Israel Rejects Hamas Ceasefire Offer

OCCUPIED JERUSALEM – Israel rejected on Friday, April 25, a Hamas offer for a six-month truce in the Gaza Strip that could be extended to the occupied West Bank.

"Hamas is biding time in order to rearm and regroup," government spokesman David Baker said, reported Haaretz.

He said Israel would halt attacks in Gaza if rocket fire from the territory was ceased.

"[But] Israel will continue to act to protect its citizens," he said in apparent reference to Israeli air strikes and commando raids in the strip.

Hamas on Thursday agreed to a ceasefire in Gaza first to be extended to the West Bank within six months.

"The movement has agreed for a period of calm in Gaza in the framework of a national consensus, which would be extended to the West Bank after six months," Hamas said in a statement read by former foreign minister Mahmoud Al-Zahar in Cairo.

Israel has rejected Hamas proposals for a truce including an end to rocket fire into Israel and to Israeli assaults.

Israel and its ally the United States refuse to deal with Hamas before it accepts the Quartet’s conditions on recognizing Israel and renounce "violence".


Hamas said that the ceasefire offer must include the lifting of Israel’s crippling siege on Gaza, home to 1.6 million Palestinians.

"The period of calm must be reciprocal and concurrent; there must be a lifting of the blockade and the opening of the border crossings, including the Rafah crossing, to take place when the calming takes effect," said Zahar.

The Hamas leader said other Palestinian resistance factions, including Islamic Jihad and Damascus-based groups had preliminarily approved the ceasefire offer.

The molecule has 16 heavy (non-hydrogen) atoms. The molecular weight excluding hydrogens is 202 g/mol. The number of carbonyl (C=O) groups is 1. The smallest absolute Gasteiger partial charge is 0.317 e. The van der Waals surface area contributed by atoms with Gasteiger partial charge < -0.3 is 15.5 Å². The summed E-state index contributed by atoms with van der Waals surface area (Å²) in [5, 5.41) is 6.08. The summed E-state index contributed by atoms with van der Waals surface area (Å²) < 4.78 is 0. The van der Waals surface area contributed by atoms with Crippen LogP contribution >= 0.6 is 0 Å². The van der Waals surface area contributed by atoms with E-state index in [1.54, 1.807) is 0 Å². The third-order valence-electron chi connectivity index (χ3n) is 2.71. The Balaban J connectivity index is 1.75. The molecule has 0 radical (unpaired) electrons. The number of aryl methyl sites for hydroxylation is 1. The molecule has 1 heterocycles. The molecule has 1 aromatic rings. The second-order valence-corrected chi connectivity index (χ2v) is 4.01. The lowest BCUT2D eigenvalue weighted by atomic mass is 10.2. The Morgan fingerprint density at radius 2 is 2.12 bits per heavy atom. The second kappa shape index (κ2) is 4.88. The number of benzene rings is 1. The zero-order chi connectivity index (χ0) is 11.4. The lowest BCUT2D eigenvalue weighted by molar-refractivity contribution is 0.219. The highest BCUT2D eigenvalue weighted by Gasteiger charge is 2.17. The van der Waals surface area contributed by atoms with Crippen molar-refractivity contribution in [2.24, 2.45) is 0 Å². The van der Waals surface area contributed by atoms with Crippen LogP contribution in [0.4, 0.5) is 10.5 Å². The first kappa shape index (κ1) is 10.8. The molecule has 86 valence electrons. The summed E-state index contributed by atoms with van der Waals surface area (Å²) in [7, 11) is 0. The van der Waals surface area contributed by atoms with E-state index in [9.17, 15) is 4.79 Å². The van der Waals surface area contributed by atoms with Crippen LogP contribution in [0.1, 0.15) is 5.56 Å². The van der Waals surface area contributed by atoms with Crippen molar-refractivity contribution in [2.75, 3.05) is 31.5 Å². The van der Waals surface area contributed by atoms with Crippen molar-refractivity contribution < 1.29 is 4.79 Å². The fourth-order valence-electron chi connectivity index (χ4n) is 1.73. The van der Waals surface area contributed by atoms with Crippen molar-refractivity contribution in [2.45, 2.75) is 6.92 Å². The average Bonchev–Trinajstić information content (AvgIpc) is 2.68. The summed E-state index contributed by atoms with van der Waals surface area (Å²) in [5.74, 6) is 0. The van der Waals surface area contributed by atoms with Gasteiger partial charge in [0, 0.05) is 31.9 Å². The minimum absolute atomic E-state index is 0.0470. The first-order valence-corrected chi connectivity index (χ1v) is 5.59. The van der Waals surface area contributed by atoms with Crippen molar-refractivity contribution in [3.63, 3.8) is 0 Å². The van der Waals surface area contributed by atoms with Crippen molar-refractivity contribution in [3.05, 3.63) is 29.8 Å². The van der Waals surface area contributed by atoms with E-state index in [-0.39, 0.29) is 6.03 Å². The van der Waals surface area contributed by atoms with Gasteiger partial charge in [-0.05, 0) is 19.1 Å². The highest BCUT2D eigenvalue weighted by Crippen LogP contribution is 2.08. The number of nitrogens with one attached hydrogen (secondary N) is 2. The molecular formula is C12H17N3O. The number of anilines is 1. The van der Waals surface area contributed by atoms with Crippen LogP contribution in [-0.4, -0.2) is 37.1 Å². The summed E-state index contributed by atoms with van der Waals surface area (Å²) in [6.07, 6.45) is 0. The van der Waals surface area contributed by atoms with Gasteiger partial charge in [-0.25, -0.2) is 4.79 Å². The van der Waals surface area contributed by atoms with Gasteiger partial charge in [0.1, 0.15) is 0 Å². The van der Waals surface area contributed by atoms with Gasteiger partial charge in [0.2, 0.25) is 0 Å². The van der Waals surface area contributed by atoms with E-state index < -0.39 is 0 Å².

He said the factions would be invited to Egypt to discuss the offer to ensure Palestinian consensus.

"It was agreed with (Egyptian intelligence chief) Minister Suleiman to invite the Palestinian factions next Tuesday and Wednesday to discuss the paper presented by our side," Zahar said.

The Egyptian official would then contact the Israelis to ensure that they are committed to the truce and to fix a date for it to start, he added.

The Hamas offer also states that if Israel were not to accept a ceasefire, Egypt would open the Rafah border crossing, Gaza’s only gateway to the outside world.

Israel has been closing the Gaza Strip’s exits to the outside world since Hamas took control of the territory last June after routing rival Fatah.

It has completely locked down the coastal area since January, causing its sole power plant to shut down for lack of fuel.

The United Nations stopped distributing aid in the Gaza Strip on Thursday, April 24, after running out of fuel over the Israeli siege.

"We have just stopped the distribution of all food aid to 650,000 Palestinian refugees in the Gaza Strip because of the lack of fuel in our storage in Gaza," said Adnan Abu Hasna, a spokesman for the UN Relief and Works Agency (UNRWA) office in Gaza.

"We also stopped transporting students and officials in the Gaza Strip. Not a liter of fuel came from Israel."

( and agencies)

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